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Eddie Turner – Rise – NorthernBlues NBM0027

Articles / CD Reviews
Date: Mar 03, 2005 - 07:37 AM
Reviewed by: John Taylor Email: john.taylor@ca.ey.com

Once upon a time – and it wasn’t all that long ago – the blues were both easy to define and instantly recognizable. In recent years, though, the form’s been pushed and pulled in directions the genre’s originators could never have imagined. But while today’s innovators might chafe at convention and reject the constraints of tradition, with some there‘s simply no mistaking the blue heartbeat at the core of their work. Enter Eddie Turner, whose debut as leader doesn’t follow any patterns and isn’t restricted by pre-conceived notions of what is and isn’t blues. Yet every note on “Rise” is drenched in shades of the very deepest blue.

Turner first garnered attention through his work with Otis Taylor, contributing guitar to five of Taylor’s discs; that and previous work with hard rockers Zephyr earned him comparisons to Jimi Hendrix. Turner’s fretwork has been described as both psychedelic and otherworldly, and with “Rise” he continues to take his six-string explorations into uncharted territory with uniformly excellent results.

But while Turner’s searing guitar is the dominant voice here, he’s not about flash or razzle-dazzle, preferring instead to layer thick slabs of sound over crunching percussion and thudding bass courtesy of producer Kenny Passerelli, another alumnus of Taylor’s band. Passerelli also contributes ‘pocket trumpet’ and keyboards that range from gut-bucket B3 to deliberately cheesy electric piano, on occasion within the space of a single song. Together the two create intricately textured sounds, often multi-tracking multiple electric guitars over a foundation of acoustic guitar.

Turner wrote or co-wrote ten of the disc’s twelve tracks, with covers including a relatively straightforward “Wind Cries Mary” (the Hendrix connection again) and a radical reworking of Johnny “Guitar” Watson’s “Gangster Of Love.” His concerns run a little deeper than standard blues themes, ranging from social issues (the title track, “Privileged Life, and the somewhat pedantic “Confusion Illusion”), to grand themes of sin and redemption (the almost-acapella “Sin”). All feature an edgy urgency that borders on frightening – these are blues for a scary, post-modern world. And it’s to Turner’s credit that he refuses to temper his passions with anything approaching ‘commercial consideration.’ There’s nary a shuffle to be found here, and Turner and Passerelli aren’t above the inclusion of looped programming, so this isn’t an outing likely to appeal to purists. And Turner’s vision, though tempered at the core with hope and promise of redemption, can at least superficially seem unrelentingly dark.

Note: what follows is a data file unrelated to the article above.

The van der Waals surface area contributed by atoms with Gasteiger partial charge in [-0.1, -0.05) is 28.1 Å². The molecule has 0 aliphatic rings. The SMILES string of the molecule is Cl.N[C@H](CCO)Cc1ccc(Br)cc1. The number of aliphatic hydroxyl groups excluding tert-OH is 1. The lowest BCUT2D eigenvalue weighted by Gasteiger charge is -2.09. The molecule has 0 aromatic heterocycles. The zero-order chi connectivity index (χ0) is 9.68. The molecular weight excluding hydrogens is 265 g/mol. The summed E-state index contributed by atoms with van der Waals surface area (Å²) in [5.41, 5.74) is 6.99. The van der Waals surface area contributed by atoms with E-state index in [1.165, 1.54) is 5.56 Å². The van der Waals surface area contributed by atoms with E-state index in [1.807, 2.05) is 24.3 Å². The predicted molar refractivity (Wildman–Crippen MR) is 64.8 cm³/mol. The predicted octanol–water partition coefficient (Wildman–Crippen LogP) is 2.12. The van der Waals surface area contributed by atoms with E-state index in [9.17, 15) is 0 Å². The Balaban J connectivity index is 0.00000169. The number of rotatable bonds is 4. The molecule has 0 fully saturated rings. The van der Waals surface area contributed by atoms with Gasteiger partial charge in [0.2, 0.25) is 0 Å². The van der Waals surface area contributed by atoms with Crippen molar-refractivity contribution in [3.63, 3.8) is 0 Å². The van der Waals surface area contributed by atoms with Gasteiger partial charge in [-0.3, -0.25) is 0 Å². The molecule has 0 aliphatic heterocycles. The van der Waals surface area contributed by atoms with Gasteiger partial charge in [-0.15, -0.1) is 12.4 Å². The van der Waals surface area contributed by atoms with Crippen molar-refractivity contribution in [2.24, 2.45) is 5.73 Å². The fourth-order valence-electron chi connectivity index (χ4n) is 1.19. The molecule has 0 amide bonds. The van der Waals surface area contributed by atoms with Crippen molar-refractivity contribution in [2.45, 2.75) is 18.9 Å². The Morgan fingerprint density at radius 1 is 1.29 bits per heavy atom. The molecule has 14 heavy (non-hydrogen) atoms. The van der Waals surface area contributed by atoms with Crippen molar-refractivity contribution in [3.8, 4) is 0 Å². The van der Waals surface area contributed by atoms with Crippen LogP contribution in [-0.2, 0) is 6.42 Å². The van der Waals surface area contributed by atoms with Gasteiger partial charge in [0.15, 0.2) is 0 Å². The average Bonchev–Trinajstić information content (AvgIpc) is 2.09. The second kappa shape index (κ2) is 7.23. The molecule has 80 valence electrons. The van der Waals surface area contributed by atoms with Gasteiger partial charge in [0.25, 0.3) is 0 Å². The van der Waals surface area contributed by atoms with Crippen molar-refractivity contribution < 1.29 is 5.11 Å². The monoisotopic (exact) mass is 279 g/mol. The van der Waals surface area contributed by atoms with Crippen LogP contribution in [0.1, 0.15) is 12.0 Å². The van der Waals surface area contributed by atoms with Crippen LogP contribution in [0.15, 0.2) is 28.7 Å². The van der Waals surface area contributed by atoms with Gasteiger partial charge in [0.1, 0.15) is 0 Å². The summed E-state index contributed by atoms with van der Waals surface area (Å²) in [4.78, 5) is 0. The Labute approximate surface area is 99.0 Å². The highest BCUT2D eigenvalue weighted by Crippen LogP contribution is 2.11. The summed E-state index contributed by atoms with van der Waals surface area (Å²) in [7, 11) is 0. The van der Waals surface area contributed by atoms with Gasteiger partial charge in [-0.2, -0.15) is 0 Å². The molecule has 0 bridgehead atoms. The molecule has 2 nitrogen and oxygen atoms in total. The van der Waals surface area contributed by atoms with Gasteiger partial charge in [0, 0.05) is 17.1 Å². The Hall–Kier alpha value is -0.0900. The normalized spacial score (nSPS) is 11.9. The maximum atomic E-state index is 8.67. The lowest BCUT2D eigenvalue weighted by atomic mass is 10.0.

Again, though, while this is music full of surprises, with the rewards for attentive listening coming fast and furious, it’s also unmistakably rooted, if not so much in the structure then in the place where the blues come from. It’s far too personal a statement to assume a mantle as broad as the ‘future of the form,’ but it’s invigorating and inspiring proof that the blues do indeed have many shades, and there’s ample opportunity to bring the music into a modern age without sacrificing its integrity nor losing any of its raw, sweaty honesty.

A fine release by a significant and important voice – recommended!

www.northernblues.com


This article comes from eJazzNews.com : The Number One Jazz News Resource On The Net
http://ejazznews.com/

 

 


 

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